The promise of mindfulness meditation is that it can help you become more aware of who you are without the sting of judgment. Unlike some other forms of meditation, mindfulness meditation is not directed toward getting you to think differently. Its goal is to help you become aware of what is already true in the moment. To accept that truth without trying to change it. For people involved in therapy, mindfulness meditation can help them tolerate very strong emotions, and thus advance their healing.

So how do you engage in mindfulness meditation? It\’s a three-part venture—body, breath and mind.

The body. Pay attention to your physical environment. Find a quiet spot where your can sit and meditate without interruption. You may even want to create some kind of alter where you place objects, like photos, for example, that are important to you. You may want to incorporate candles or incense that trigger your mind to begin the meditation process. Or you may decide you don\’t need anything at all in your space. Just choose a spot where there is no obvious distraction like a television or computer.

Determine how you will sit. The object is to be alert but comfortable. You may sit on a chair, but choose one that gives you upright support. If you sit cross-legged on the floor you may want to have a cushion or a folded blanket to keep your hips higher than your knees to protect your back. Your posture should be erect but not rigid, and your back strong. Your hands may rest on your thighs. You may close your eyes. Or, they may be open, but try to soften your gaze. Focus gently on a spot four to six feet in front of you, and let your eyes rest.

Once you are seated and are accustomed to your posture, note how your mind wanders—and it will—and bring it back to your body and your environment.

The breath. Begin to pay attention to your breath. Feel it as it ebbs and flows through your body. Gently notice its rhythm. Do not force it to go faster or slower, deeper or shallower—just notice it and let it be. Sit quietly and feel your breath going in and out. Let your attention take in your breath, your body and your environment.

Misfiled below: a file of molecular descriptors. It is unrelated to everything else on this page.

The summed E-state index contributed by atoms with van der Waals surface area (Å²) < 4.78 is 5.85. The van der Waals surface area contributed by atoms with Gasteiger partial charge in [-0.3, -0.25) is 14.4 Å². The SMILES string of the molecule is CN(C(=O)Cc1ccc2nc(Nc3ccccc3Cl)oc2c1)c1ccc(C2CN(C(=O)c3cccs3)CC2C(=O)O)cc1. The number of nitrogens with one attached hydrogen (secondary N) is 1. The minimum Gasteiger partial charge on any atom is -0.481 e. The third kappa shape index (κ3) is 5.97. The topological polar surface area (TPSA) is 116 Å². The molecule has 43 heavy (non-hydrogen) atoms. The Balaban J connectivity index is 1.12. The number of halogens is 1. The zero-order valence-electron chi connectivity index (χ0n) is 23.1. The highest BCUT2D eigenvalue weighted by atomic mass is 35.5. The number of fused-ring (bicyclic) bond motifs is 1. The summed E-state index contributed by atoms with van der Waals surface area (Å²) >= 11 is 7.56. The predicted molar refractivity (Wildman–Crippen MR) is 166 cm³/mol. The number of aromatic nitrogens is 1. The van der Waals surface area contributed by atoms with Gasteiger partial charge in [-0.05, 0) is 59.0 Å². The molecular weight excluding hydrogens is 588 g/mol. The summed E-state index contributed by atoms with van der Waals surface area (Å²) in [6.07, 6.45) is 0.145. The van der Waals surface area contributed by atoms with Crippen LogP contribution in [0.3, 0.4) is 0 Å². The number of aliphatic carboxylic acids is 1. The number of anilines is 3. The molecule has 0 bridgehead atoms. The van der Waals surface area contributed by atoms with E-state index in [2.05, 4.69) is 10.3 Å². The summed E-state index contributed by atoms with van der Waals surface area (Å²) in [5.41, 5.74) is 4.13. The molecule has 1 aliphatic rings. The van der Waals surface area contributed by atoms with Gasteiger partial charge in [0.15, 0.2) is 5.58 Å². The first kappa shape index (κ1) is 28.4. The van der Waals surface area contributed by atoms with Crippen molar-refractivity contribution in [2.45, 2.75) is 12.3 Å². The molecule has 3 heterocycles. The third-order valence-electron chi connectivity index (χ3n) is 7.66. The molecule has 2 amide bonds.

The mind. Your attention will wander, and you will notice thoughts coming into your mind, often unbidden. Sometimes your thoughts will overlap and come quickly, one after another, sometimes disjointed. Let them come. When you notice you are so caught up in your thoughts that you have forgotten you are meditating, gently remind yourself to take a breath and bring yourself back. The newer you are to meditating, the more often your thoughts will wander, and the more you will remind yourself to return to attention to your breath.

Remember, you want to be mindful no matter what thoughts come into your head. It is not about expelling thoughts and making your mind blank. It is about accepting your thoughts and being with yourself as you truly are. It is about being aware of what is happening within you from moment to moment.

Nancy Travers is an Orange County Counseling professional.  If you need safe, effective counseling services, please get in touch.  You can reach her here: